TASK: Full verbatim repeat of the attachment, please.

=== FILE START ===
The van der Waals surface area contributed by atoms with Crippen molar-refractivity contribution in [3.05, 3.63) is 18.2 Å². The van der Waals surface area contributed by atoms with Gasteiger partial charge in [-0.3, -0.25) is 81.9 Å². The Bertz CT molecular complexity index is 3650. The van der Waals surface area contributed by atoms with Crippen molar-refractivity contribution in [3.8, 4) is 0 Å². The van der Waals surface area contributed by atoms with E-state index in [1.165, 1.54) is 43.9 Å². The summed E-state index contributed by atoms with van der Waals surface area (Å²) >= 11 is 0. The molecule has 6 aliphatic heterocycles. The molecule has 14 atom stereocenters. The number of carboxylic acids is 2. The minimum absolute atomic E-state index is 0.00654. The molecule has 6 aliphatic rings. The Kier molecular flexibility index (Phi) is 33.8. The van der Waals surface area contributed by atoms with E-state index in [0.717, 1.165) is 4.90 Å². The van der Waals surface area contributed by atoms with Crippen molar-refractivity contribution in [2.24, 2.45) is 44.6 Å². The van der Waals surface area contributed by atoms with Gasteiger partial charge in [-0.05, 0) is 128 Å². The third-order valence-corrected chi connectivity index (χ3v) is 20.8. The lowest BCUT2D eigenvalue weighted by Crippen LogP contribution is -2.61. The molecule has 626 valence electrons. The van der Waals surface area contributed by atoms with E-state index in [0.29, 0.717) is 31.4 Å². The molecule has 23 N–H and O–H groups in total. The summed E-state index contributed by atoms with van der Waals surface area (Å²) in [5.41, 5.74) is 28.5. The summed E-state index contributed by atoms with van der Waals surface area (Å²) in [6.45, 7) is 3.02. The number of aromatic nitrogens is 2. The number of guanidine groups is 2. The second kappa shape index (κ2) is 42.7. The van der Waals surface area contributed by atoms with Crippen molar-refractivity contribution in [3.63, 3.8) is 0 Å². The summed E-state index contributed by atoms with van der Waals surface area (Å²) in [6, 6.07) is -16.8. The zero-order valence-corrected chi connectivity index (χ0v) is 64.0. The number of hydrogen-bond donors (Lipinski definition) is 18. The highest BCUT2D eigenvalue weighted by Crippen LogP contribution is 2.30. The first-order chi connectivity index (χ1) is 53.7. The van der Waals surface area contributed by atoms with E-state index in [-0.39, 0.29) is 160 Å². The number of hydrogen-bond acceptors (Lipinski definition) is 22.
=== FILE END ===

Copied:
The van der Waals surface area contributed by atoms with Crippen molar-refractivity contribution in [3.05, 3.63) is 18.2 Å². The van der Waals surface area contributed by atoms with Gasteiger partial charge in [-0.3, -0.25) is 81.9 Å². The Bertz CT molecular complexity index is 3650. The van der Waals surface area contributed by atoms with Crippen molar-refractivity contribution in [3.8, 4) is 0 Å². The van der Waals surface area contributed by atoms with E-state index in [1.165, 1.54) is 43.9 Å². The summed E-state index contributed by atoms with van der Waals surface area (Å²) >= 11 is 0. The molecule has 6 aliphatic heterocycles. The molecule has 14 atom stereocenters. The number of carboxylic acids is 2. The minimum absolute atomic E-state index is 0.00654. The molecule has 6 aliphatic rings. The Kier molecular flexibility index (Phi) is 33.8. The van der Waals surface area contributed by atoms with E-state index in [0.717, 1.165) is 4.90 Å². The van der Waals surface area contributed by atoms with Crippen molar-refractivity contribution in [2.24, 2.45) is 44.6 Å². The van der Waals surface area contributed by atoms with Gasteiger partial charge in [-0.05, 0) is 128 Å². The third-order valence-corrected chi connectivity index (χ3v) is 20.8. The lowest BCUT2D eigenvalue weighted by Crippen LogP contribution is -2.61. The molecule has 626 valence electrons. The van der Waals surface area contributed by atoms with E-state index in [0.29, 0.717) is 31.4 Å². The molecule has 23 N–H and O–H groups in total. The summed E-state index contributed by atoms with van der Waals surface area (Å²) in [5.41, 5.74) is 28.5. The summed E-state index contributed by atoms with van der Waals surface area (Å²) in [6.45, 7) is 3.02. The number of aromatic nitrogens is 2. The number of guanidine groups is 2. The second kappa shape index (κ2) is 42.7. The van der Waals surface area contributed by atoms with Crippen molar-refractivity contribution in [3.63, 3.8) is 0 Å². The summed E-state index contributed by atoms with van der Waals surface area (Å²) in [6, 6.07) is -16.8. The zero-order valence-corrected chi connectivity index (χ0v) is 64.0. The number of hydrogen-bond donors (Lipinski definition) is 18. The highest BCUT2D eigenvalue weighted by Crippen LogP contribution is 2.30. The first-order chi connectivity index (χ1) is 53.7. The van der Waals surface area contributed by atoms with E-state index in [-0.39, 0.29) is 160 Å². The number of hydrogen-bond acceptors (Lipinski definition) is 22.